The Slatest

Federal Judge Temporarily Blocks Publishing of 3D-Printable Gun Blueprints Online

A blue Liberator pistol on a table next to a box of bullets and the 3-D printer on which its components were made.
A Liberator pistol next to the 3D printer on which its components were made. AFP/Getty Images

A federal judge stepped in and temporarily blocked the publishing of blueprints for 3D-printed guns hours before the Aug. 1 deadline when they were set to be uploaded and distributed online. The nationwide injunction puts a halt to the posting of instructions on how to produce the untraceable, plastic firearms by Cody Wilson of Defense Distributed. Attorneys general from eight states filed suit to stop the publishing of the how-to manuals, which was set to go forward Wednesday after the Trump administration settled a dispute with the Texas-based nonprofit Defense Distributed, which had challenged a previous government ban on the grounds it was an unconstitutional restriction on free speech and the right to bear arms.

U.S. District Court Judge Robert S. Lasnik said in his order that the states had sufficiently established that there was “a likelihood of irreparable harm” and that the merits of the legal objection were such that it could be successful. “State Department officials in the Obama administration blocked the company in 2013 from distributing the downloadable designs for the firearm, saying it violated export laws that ban the distribution of firearms to other countries,” the New York Times reports. “But last month, the State Department reversed course and said it would allow the company to post the plans after concluding that publication of the schematics does not violate the defense export controls designed to keep sensitive military technology out of the hands of the country’s enemies.”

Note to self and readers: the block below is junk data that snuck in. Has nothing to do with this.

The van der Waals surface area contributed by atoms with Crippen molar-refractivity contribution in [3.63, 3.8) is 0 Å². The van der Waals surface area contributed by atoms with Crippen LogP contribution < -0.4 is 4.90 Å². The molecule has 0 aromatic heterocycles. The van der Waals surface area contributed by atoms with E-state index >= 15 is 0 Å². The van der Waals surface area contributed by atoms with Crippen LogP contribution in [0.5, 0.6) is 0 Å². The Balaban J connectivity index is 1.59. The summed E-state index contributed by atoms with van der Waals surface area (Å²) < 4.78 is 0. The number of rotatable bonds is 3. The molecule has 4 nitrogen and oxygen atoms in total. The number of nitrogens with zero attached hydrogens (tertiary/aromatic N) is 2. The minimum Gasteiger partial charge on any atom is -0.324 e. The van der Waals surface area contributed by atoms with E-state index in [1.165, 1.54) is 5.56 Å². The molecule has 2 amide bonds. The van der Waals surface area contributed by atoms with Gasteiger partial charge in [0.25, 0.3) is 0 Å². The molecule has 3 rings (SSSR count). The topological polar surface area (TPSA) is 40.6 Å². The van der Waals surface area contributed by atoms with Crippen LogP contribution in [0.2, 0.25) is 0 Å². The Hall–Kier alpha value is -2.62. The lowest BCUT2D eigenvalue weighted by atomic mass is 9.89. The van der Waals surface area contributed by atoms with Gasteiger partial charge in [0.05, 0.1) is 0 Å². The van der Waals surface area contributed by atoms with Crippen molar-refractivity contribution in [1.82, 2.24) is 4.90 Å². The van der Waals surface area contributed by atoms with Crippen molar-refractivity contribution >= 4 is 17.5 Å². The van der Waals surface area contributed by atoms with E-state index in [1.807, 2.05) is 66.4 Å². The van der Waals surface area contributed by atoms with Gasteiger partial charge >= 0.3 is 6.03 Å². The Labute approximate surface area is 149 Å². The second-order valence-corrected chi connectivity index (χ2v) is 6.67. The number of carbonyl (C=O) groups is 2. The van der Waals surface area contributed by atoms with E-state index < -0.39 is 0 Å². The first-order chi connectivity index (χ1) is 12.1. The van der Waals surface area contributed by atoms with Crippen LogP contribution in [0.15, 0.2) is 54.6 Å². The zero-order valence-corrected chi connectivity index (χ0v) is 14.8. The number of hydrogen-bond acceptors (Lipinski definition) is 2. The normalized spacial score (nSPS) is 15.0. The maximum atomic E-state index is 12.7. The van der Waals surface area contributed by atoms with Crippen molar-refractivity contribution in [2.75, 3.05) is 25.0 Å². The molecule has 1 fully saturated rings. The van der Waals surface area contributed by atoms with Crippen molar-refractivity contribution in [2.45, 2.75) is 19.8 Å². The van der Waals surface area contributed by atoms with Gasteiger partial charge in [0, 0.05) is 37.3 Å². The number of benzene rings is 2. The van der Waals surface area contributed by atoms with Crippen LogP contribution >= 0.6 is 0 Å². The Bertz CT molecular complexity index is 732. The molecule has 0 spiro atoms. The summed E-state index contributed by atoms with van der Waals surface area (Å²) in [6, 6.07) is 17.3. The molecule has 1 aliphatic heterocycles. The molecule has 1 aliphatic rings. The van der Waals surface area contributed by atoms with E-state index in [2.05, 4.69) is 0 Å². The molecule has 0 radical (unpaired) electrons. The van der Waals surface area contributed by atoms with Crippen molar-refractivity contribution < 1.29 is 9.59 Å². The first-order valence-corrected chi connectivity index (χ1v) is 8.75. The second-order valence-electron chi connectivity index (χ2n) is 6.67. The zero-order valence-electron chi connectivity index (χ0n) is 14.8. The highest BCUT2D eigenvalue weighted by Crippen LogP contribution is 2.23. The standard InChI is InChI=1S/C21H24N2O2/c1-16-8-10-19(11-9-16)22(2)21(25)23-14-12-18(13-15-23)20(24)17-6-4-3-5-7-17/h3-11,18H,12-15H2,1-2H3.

A court-approved settlement then effectively gave Wilson the go-ahead to distribute the schematics of the homemade weapons. “This is a huge free speech case. It’s the Pentagon Papers all over again,” Josh Blackman, a lawyer representing Wilson said of the ruling.